Divinity and meringue

I put the poor darling in the cozy aperture behind the confessional, where they used to hide priests or Jews or maybe it was women accused of witchcraft. Anyway, there is an aperture there where a tired, scared, worried, overwrought man, woman or child might be tucked away quietly and given a cup of tea to settle down from whatever it was that startled them.

Surprising how many struggles there are in each and every life. Imagine them lined up end to end, the dominoes of human struggle reaching into the distant past, moving away into the future, a regular Doppler of worries. Money, sex, power, hunger. Picture our poor people right now, malnourished, obese, undereducated, overstimulated, and imagine their troubles, if you can. Or if you’d rather, the troubles of a queer jester in a king’s court in a renaissance time, clever and secretive and bold and headstrong, hiding his juice, his sweet wicked dreams from pope and papa alike. Or imagine the startled response of the dancer to a fall, a broken leg, a shortened femur, a lost career. My imagined dancer lost her career and went into sales instead, selling fiesta ware and revere ware and that rabbit wine opener in the kitchen department of a large department store in a city in the Midwest, where she was from originally but had not intended to return until the leg shattered, until her stained glass sunlit wishes sank, tired and disappointed, and then nothing.

Surprising how many struggles there are in each and every life. Imagine them lined up again and I see the snake, the venom, the secretions that come from the apple, the tree of knowledge, the rich tart taste of temptation making my mouth water even now as I sit and hand cups of tea and Kleenex to this overwrought woman who is sitting in my aperture, in my gentle little Church of the Divinity and Meringue, where I’ve been selling specialty candies, crème brulees and books from independent presses ever since I cashed in my retirement fund to make sweets instead of deadlines . Occasionally I make savories as well, perfectly ripe tomatoes and avocadoes stuffed with surprising flavors or decorated like edible Mr. Potato Heads, hair made of sprouts or carrot ribbons, and these are mobbed at the counter every time.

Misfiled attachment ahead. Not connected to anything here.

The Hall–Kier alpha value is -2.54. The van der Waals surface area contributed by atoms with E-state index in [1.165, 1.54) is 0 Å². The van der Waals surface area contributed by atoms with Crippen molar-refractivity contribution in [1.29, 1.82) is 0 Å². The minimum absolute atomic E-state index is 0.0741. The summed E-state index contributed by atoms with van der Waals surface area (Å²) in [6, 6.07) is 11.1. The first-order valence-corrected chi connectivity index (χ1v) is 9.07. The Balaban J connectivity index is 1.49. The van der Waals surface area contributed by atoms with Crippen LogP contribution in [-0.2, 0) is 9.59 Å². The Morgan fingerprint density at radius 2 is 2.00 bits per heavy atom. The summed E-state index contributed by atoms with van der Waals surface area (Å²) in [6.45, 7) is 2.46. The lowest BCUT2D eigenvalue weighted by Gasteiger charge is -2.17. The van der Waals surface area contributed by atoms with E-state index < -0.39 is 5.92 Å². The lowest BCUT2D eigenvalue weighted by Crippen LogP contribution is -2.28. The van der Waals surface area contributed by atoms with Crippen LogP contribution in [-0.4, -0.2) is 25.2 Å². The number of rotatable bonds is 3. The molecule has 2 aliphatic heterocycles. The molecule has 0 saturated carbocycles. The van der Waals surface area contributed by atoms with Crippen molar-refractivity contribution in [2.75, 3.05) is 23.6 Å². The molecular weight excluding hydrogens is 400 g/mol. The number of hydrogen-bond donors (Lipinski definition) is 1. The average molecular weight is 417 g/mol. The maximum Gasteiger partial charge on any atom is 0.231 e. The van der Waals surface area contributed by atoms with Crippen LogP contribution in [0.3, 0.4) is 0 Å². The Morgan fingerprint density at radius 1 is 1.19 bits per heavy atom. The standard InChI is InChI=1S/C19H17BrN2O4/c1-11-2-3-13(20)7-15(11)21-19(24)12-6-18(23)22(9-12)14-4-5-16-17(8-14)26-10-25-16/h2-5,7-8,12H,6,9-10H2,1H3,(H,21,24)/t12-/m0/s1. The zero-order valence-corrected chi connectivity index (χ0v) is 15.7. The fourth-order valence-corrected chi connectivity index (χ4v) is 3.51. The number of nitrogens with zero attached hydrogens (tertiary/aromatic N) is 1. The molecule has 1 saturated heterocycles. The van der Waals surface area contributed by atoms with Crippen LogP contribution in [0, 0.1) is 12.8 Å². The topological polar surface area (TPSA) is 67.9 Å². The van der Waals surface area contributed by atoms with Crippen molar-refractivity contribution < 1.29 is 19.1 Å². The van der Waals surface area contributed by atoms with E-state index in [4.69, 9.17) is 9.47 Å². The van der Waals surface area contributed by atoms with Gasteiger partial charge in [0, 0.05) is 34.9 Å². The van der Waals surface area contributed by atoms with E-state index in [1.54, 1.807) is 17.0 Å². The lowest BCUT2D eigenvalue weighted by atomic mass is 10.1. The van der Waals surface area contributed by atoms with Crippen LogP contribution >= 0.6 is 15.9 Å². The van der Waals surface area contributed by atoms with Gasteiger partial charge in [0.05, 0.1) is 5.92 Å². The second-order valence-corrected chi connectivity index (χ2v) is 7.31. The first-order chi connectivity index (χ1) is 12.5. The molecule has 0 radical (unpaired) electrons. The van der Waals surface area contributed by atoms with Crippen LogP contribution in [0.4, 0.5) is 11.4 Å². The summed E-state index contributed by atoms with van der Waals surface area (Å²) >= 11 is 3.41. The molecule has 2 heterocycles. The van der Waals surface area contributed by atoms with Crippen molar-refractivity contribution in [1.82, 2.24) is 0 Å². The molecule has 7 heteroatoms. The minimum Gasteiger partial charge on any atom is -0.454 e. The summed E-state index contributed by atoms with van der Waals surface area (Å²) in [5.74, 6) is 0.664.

The pews are a great place to sit with tea and comforts, whether these are sweets or crumpets or little meaty bites. The church is a recreation of a 13th century cathedral, planted without ceremony in the middle of this pragmatic city between a strip mall and an Octopus car wash. I get a lot of customers who come in while their car is riding through the tropical rainforest next door, but not often weeping women who need to hide behind the confessional. When I first opened the shop, I put the cash register on the pulpit, where it dominated and distracted, and then moved it into the confessional, a silly whimsy on my part, but it was just the right size and gave customers time for quiet reflection and privacy, while they chose the baked good that spoke to them most tenderly, most forgivingly.

It is surprising to me how many struggles there are in each life, lined up like sad shoes in a clearance rack, like hams hanging in a butcher shop, like children standing in line in their kindergarten class, like men and women waiting for to pay for their pastry, to make their confession, to climb into their clean car with the fresh pine scent and drive away from here to somewhere else.


1 Response to “Divinity and meringue”

  1. 1 Lollyloo January 6, 2010 at 1:53 pm

    Tasty. And moving.

Leave a Reply

Fill in your details below or click an icon to log in:

WordPress.com Logo

You are commenting using your WordPress.com account. Log Out /  Change )

Google photo

You are commenting using your Google account. Log Out /  Change )

Twitter picture

You are commenting using your Twitter account. Log Out /  Change )

Facebook photo

You are commenting using your Facebook account. Log Out /  Change )

Connecting to %s

Enter your email address to subscribe to this blog and receive notifications of new posts by email.

Join 52 other followers

Blog Stats

  • 165,470 hits



January 2010
« Dec   Feb »

%d bloggers like this: